Notes of Note: Webb Rules; Madsen Excites; McCray Passes; Kelly Scores; Pac-12 Twists
Giants' ace Logan Webb threw the first nine-inning shutout of his career yesterday as the Giants edged Colorado 1-0. It was only the 20th complete game of the season in the major leagues, where analytics and pitch-count madness now rule. It was also the first Giants' game to be completed in under two hours--one hour and 56 minutes to be exact--in almost 14 years. The new rules are working!
Mad Dog: It's very painful for this Stanford alum (and Danville resident) to see Mark Madsen doing exciting things as head basketball coach at Cal. Madsen is resuscitating a moribund program with his enthusiasm, recruiting ability, and positive vibes. The former Stanford and San Ramon Valley Danville H.S. star is making believers out of naysayers and has brought in one of the nation's best transfer portal hauls to Berkeley.
The rub, of course, is that he should be at Stanford, where he led the1998 Cardinal team to the NCAA Final Four. Madsen was reportedly contacted by Stanford AD Bernard Muir about the head job at his alma mater, but Muir was unable to pull the trigger and let head coach Jerod Haase go...something that should have been done awhile ago. Despite several top recruiting classes, Haase has failed to take his team to the NCAA tourney in all seven of his seasons on the Farm.
So while Madsen injects new life into the program at Berkeley, Stanford fans are left to pray that Haase finally can produce a winning team with all the fine talent he has been recruiting to Palo Alto.
Nikki Passes: Nikki McCray-Penson, one of the bright lights in women's basketball for the last 30 years, succumbed to cancer and passed away over the weekend at the age of 51. Much too young for such a great athlete and person.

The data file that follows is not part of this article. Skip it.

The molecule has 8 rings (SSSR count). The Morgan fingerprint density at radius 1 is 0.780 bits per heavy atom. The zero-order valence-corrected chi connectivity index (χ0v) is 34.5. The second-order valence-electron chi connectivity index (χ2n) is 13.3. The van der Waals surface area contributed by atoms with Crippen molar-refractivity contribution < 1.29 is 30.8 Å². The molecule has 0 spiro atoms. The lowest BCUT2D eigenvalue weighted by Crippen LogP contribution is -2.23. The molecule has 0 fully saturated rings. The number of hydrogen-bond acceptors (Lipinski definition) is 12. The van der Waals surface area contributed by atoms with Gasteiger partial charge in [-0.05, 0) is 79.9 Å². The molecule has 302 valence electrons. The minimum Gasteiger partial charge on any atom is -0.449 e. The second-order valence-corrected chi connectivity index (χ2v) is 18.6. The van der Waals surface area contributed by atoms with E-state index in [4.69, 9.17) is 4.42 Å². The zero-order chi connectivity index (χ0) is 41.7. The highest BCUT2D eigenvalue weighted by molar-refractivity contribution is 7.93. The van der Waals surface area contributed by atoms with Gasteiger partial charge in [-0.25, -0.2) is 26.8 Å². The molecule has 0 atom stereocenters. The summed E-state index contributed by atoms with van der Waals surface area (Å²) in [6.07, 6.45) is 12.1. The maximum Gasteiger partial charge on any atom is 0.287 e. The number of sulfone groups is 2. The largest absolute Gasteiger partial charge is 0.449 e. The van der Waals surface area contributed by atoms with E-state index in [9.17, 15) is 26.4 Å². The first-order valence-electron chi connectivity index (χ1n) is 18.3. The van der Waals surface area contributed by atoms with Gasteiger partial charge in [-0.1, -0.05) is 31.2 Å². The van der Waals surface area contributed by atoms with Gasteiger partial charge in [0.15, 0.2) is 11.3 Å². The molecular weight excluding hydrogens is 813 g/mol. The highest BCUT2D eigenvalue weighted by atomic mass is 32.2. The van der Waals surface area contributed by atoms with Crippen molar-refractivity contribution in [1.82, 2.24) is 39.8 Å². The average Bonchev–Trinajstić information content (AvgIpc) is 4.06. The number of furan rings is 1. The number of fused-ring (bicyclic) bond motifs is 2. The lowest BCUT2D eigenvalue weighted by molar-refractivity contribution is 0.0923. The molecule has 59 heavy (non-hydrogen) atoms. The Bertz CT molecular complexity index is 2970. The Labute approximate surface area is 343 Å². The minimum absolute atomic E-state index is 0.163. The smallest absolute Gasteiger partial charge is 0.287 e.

McCray was a star at Tennessee, with the '96 U.S. Olympic Team, in the ABL and the WNBA. She also was a successful coach, as an assistant with the NCAA championship team at South Carolina, and later as head coach at Old Dominion and Mississippi State.
Nikkin led the Columbus Quest to the ABL title in our inaugural season and was the league MVP, before leaving to join the WNBA. Even though she left our league for greener pastures, I couldn't help but always maintain a genuine fondness for Nikki, one of the kindest and most joyous souls you'd ever meet.
Kelly's Big Catch: As usual, UCLA coach Chip Kelly isn't doing much high school recruiting. His Bruins typically rely on transfers to bolster their program. But Kelly scored a major coup by recruiting quarterback Dante Moore out of Detroit's Martin Luther King Jr. H.S.
Moore was rated the nation's No. 4 prospect and a can't miss pro prospect. The 6-3, 210 pound Michigan Player of the Year led his team to the state Division 3 championship, passing for 2,392 yards and 32 TDs with only 3 interceptions. He also rushed for 282 yards and 5 scores.
Moore is expected to start this year as a freshman and rival the other top QBs in the Pac-12...USC's returning Heisman Trophy winner Caleb Williams, Oregon's Bo Nix, Washington's Michael Penix Jr, and Utah's Cam Rising.